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With almost every U.S. state is under a non-essential business shutdown, most developers and IT professionals have the luxury of working from home. But shifting to remote work is easier said than done. Here’s how you can stay productive, communicate effectively, and get the resources you need while working remotely.
Develop a work from home guide that you can share with your colleagues and other teams within the company.
A WFH guide ensures everyone follows company best practices, uses the right VPN to access the corporate network, and knows how to communicate with their managers and tech support.
It also gives employees tips on how to manage their time, stay productive, and create boundaries between their work hours and personal hours at home.
Your first version doesn’t have to be perfectly polished. Focus on communicating key information about:
Once everyone’s operational and signed into the daily video conference call, you can distribute updated versions of your guide.
Many employees may be new to remote working and not entirely familiar with cybersecurity best practices. Even your resourceful, tech-savvy employees can jeopardize the enterprise network by using workarounds that aren’t company approved. Finally, anyone from an experienced IT professional to a non-tech worker can fall victim to social engineering tricks like phishing.
Cybercriminals look at COVID-19 as a big opportunity to make money. In fact, the FBI expects a surge in Business Email Compromise (BEC) schemes due to COVID-19.
Get ahead of this by refreshing your colleagues with clear communication about:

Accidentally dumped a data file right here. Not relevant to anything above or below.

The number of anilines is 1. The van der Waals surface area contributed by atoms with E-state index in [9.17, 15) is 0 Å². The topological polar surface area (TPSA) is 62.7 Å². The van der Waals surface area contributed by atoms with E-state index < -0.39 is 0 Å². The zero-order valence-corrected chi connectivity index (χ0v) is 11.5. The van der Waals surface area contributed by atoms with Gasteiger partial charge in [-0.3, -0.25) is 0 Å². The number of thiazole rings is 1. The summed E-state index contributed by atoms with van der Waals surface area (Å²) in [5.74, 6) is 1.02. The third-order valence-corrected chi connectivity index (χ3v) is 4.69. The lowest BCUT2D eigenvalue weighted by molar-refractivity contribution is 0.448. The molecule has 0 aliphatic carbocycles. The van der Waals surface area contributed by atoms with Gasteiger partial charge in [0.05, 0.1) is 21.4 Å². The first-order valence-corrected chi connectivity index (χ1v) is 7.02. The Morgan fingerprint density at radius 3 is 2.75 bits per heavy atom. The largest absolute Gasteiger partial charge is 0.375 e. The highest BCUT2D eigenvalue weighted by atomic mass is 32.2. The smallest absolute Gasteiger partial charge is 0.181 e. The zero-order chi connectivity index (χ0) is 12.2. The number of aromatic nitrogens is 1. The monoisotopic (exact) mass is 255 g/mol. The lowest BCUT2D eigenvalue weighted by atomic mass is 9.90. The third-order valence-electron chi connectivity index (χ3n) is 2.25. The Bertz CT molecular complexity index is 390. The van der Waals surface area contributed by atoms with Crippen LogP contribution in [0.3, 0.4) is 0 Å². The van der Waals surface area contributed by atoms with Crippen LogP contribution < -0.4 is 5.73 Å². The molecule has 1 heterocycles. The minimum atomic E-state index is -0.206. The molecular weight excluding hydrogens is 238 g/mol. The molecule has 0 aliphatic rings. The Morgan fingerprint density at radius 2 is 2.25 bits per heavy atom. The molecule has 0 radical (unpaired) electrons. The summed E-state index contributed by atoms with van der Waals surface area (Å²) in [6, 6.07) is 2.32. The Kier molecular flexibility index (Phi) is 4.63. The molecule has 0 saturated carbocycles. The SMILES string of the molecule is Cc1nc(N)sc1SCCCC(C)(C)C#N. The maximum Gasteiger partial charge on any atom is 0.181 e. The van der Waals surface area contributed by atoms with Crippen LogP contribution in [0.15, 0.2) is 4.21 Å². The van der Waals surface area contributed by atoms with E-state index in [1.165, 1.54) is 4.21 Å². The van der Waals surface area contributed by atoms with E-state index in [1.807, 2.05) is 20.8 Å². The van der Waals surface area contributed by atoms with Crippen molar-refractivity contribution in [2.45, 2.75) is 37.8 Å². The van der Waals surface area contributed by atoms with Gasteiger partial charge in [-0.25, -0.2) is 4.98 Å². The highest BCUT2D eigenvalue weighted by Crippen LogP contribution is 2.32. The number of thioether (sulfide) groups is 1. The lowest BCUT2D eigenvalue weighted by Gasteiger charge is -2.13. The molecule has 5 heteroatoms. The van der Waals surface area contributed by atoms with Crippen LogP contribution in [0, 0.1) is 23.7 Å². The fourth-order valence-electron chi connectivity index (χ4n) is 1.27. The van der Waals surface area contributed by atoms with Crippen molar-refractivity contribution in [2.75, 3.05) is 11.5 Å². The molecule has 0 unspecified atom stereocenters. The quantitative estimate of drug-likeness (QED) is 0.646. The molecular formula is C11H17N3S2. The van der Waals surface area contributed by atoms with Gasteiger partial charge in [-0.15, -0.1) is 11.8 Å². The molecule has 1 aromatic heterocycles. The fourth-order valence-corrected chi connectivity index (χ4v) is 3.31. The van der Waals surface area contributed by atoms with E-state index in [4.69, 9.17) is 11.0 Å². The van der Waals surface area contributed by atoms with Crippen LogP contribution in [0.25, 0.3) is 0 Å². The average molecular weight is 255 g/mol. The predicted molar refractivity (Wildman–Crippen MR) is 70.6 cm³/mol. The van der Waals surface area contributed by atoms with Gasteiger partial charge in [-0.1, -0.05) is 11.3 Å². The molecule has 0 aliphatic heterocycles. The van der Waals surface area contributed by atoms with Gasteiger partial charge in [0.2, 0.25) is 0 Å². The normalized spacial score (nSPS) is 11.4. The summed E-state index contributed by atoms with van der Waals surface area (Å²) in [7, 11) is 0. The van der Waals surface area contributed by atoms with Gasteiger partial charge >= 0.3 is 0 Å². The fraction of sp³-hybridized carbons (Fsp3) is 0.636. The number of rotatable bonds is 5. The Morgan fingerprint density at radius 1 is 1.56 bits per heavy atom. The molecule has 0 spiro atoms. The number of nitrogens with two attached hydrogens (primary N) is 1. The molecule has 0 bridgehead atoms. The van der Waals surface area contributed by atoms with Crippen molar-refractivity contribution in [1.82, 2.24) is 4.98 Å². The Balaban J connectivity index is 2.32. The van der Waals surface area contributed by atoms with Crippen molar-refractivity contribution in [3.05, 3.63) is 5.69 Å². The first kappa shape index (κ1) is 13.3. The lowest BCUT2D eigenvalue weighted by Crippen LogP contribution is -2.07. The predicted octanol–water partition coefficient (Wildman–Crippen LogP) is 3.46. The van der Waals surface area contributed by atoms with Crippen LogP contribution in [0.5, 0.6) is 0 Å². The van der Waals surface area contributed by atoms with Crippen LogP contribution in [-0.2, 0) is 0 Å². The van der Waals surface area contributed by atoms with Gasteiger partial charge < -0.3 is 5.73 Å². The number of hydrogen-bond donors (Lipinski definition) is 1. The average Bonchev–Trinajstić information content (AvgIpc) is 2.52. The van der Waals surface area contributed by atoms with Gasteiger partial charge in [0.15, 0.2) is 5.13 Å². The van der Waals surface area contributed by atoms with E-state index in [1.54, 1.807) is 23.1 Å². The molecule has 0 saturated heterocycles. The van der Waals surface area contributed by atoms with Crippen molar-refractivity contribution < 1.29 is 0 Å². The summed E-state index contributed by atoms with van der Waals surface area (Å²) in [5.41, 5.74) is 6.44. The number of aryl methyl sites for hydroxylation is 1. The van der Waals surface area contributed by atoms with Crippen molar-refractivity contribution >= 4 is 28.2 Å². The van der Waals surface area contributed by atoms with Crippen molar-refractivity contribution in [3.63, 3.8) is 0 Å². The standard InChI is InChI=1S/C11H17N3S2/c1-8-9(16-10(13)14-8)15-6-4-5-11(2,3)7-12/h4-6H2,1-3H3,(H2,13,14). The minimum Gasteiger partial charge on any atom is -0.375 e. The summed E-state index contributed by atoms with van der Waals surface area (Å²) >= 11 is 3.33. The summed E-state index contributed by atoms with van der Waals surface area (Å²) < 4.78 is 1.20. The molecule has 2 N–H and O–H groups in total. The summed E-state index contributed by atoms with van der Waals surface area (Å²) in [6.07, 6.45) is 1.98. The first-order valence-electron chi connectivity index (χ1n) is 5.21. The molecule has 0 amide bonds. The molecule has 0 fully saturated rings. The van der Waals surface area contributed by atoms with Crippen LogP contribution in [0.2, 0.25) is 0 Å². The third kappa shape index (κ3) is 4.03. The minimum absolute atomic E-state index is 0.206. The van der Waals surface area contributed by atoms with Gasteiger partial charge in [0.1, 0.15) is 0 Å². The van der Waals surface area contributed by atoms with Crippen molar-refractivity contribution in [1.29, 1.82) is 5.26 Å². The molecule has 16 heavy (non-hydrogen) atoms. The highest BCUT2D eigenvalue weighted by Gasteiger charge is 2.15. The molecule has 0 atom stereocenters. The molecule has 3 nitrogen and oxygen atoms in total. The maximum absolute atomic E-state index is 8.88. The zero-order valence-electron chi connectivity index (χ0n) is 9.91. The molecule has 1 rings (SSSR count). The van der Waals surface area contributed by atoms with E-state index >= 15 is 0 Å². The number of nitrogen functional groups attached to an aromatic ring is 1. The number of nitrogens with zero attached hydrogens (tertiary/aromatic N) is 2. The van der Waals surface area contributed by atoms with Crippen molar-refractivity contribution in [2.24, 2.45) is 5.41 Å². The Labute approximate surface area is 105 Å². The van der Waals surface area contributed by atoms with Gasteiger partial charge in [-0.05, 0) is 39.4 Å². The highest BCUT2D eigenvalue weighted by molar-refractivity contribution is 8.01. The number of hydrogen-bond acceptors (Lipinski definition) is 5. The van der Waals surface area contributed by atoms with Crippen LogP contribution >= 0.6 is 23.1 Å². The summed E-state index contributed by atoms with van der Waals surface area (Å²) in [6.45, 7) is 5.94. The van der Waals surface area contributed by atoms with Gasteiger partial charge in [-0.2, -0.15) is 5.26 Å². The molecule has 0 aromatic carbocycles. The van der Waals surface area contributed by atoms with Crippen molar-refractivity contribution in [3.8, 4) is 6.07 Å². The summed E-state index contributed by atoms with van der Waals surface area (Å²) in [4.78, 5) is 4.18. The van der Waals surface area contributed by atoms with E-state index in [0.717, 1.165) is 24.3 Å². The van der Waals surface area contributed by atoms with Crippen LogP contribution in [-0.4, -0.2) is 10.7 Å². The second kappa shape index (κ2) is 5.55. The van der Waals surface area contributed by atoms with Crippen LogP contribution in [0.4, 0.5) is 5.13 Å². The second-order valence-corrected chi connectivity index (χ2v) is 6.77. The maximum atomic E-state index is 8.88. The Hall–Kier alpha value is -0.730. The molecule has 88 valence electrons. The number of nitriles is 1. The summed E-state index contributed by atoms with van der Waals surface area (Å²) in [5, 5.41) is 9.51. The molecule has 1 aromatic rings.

Does your team’s shared drive use a legacy filing system that no longer suits its purpose? This is the time to fix it. In fact, an organized shared drive becomes even more important when everyone’s working remotely.
You won’t be able to fix this overnight, but you can definitely get started by:
There’s some debate on just how much technical documentation a team should produce. For instance, agile teams like to keep documentation to a minimum.
But in a remote working environment, it’s incredibly important for employees to access clear information about different processes, products, and systems.
If your team works in operations, rather than development, this is even more critical. Since you’re responsible for supporting the entire infrastructure, you want to limit the amount of support tickets by helping employees help themselves.
Your team probably already uses tools like GitHub, Jira or Slack to get work done, but with your entire team working from home, you’ll likely need more WFH tools. That may mean new tools, additional VPN licenses, upgraded accounts, or both on everything from video conferencing platforms to DevOps tools to cloud storage space.
Make the ask. If you’re a manager, consider requesting a COVID-19 specific IT budget, so you can purchase what you need instead of seeking individual purchase approvals.
Above all, put your physical and mental health first. Staying focused and productive is difficult under the best of circumstances, let alone during a global pandemic. Follow the advice of public health officials, create clear boundaries between work and personal time, and take care of you.
For more advice to help you achieve your career goals – click here
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